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Warren Buffett: Fidelity 'Figured Out How to Game the System'

Warren Buffett is changing the way audience questioners are chosen at Berkshire's annual meeting after Fidelity employees enjoyed "an unusually high hit rate" at this year's gathering in Omaha.

He tells the Wall Street Journal, "there's no question they figured out how to game the system," and "it's not in the spirit of the meeting."

Next May, Berkshire will "take steps to make sure that the questions from the audience are really by chance."

Warren Buffett attracts a big crowd as he tours the exhibition hall at the Berkshire Hathaway annual shareholders meeting in Omaha, April 30, 2011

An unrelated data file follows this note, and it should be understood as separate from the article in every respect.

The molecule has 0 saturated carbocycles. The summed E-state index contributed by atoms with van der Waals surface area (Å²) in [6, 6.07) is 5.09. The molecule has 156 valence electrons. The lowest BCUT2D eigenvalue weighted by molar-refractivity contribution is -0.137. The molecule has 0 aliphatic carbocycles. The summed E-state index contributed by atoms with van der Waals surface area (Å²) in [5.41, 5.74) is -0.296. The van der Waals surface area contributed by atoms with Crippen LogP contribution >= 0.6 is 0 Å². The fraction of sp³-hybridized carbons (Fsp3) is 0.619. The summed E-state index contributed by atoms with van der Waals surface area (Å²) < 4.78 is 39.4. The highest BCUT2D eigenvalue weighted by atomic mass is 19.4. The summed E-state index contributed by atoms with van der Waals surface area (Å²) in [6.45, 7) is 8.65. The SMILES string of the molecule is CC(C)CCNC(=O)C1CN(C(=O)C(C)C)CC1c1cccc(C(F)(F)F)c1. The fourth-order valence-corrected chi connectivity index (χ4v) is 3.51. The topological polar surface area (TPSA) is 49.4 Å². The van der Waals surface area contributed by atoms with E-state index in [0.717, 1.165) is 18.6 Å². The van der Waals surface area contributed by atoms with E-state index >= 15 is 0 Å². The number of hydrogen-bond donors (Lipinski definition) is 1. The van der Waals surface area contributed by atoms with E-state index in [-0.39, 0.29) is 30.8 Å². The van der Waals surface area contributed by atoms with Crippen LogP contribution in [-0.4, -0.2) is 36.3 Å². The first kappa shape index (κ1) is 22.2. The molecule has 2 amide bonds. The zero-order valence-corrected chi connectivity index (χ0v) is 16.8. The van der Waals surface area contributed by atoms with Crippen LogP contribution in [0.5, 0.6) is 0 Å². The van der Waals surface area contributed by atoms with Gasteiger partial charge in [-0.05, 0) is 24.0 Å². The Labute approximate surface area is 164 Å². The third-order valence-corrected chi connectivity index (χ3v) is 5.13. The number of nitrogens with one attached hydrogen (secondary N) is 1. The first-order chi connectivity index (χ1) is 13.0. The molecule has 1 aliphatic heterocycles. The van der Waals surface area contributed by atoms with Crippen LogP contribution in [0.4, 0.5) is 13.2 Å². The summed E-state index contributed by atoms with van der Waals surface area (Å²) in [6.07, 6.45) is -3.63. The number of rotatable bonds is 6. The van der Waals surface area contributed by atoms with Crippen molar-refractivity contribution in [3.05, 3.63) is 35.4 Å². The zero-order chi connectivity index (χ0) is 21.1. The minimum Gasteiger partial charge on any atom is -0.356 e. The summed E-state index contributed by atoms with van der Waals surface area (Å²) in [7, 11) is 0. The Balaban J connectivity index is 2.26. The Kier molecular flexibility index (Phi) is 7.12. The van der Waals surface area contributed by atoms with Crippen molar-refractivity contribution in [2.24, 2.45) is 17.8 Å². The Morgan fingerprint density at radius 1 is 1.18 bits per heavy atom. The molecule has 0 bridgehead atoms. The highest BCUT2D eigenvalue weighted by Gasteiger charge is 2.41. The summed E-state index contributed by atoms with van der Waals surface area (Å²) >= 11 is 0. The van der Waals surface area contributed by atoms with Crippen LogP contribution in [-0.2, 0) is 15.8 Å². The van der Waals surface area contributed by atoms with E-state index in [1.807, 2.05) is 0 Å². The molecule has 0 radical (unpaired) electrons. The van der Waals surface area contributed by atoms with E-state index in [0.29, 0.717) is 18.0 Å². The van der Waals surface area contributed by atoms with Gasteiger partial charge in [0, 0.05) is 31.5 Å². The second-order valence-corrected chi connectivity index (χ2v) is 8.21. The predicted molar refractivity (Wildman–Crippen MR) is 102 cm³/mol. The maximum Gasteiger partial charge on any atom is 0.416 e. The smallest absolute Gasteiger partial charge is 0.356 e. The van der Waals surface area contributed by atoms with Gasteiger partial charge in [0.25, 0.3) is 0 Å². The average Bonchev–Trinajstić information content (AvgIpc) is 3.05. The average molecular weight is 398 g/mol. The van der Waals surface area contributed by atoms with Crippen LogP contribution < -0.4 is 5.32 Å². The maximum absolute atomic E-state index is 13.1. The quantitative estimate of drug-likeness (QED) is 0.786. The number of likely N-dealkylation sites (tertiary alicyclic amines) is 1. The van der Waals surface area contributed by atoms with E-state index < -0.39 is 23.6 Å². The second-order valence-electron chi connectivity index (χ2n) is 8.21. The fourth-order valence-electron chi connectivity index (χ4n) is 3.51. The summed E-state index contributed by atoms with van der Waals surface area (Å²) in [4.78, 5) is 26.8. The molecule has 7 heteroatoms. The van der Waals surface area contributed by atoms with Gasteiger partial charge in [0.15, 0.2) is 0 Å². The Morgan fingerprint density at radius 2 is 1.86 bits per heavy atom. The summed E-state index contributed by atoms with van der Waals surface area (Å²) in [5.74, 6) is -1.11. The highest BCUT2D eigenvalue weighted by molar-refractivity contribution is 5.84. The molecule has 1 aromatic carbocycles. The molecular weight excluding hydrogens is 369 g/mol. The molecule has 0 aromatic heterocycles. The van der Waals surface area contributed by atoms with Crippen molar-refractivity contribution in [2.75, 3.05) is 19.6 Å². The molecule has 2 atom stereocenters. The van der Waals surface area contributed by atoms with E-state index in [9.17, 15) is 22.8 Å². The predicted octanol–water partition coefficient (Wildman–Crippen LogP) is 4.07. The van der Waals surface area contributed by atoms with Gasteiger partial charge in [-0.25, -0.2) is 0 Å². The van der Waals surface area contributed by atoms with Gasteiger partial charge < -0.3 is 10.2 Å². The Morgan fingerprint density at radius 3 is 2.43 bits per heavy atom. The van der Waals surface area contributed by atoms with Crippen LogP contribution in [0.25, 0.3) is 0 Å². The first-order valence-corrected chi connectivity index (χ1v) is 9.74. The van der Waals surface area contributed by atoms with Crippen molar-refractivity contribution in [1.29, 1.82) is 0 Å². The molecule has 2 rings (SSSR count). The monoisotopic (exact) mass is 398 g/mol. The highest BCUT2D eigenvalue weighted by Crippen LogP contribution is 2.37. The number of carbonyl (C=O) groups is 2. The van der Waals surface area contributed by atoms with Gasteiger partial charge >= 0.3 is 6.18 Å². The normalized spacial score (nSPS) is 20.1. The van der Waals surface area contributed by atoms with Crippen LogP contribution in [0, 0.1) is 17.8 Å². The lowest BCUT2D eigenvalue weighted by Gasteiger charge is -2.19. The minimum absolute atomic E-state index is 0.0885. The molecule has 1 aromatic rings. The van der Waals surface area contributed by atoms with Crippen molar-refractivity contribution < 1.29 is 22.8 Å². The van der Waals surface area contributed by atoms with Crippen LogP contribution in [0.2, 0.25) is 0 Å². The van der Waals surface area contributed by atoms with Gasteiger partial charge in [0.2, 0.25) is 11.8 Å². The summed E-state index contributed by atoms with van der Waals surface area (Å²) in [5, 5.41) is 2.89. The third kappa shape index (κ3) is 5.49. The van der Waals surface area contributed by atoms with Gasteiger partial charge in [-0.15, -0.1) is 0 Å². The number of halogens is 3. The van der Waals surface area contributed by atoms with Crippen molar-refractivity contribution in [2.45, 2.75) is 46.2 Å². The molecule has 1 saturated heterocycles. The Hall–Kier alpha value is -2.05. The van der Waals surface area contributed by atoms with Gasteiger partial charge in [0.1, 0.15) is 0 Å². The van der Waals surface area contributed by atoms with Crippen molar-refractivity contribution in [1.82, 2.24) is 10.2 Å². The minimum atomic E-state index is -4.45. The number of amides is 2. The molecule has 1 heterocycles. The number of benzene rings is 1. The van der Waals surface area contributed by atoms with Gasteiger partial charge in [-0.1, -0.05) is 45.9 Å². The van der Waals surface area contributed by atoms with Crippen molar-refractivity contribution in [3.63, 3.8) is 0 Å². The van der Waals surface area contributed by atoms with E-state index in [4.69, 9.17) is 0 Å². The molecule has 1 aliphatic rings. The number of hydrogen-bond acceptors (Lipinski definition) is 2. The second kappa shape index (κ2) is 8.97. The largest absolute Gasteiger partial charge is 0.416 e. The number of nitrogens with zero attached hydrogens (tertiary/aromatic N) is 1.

Warren Buffett attracts a big crowd as he tours the exhibition hall at the Berkshire Hathaway annual shareholders meeting in Omaha, April 30, 2011

Also, the allotment of audience opportunities will be reduced by about a third with the addition of a panel of Wall Street analysts to ask questions.

With attendance soaring above 30,000 at the shareholders meeting, more and more people have wanted the chance to ask Buffett and his partner Charlie Munger a question during their annual multi-hour Q&A session.

For the last few years, Berkshire has used a random drawing at each of 13 microphones around the arena to select the questioners.

According to the Journal, more than 40 Fidelity representatives improved their odds by aggressively entering drawings. As a result, they got to ask six of the 27 questions posed from the audience.

It wasn't that obvious at the time because people asking a question usually give only their name and hometown.

Why did Fidelity go to all that trouble? Over the years, professionals at the meeting have become frustrated with questions from fans that are more about Buffett the man than Berkshire the company.

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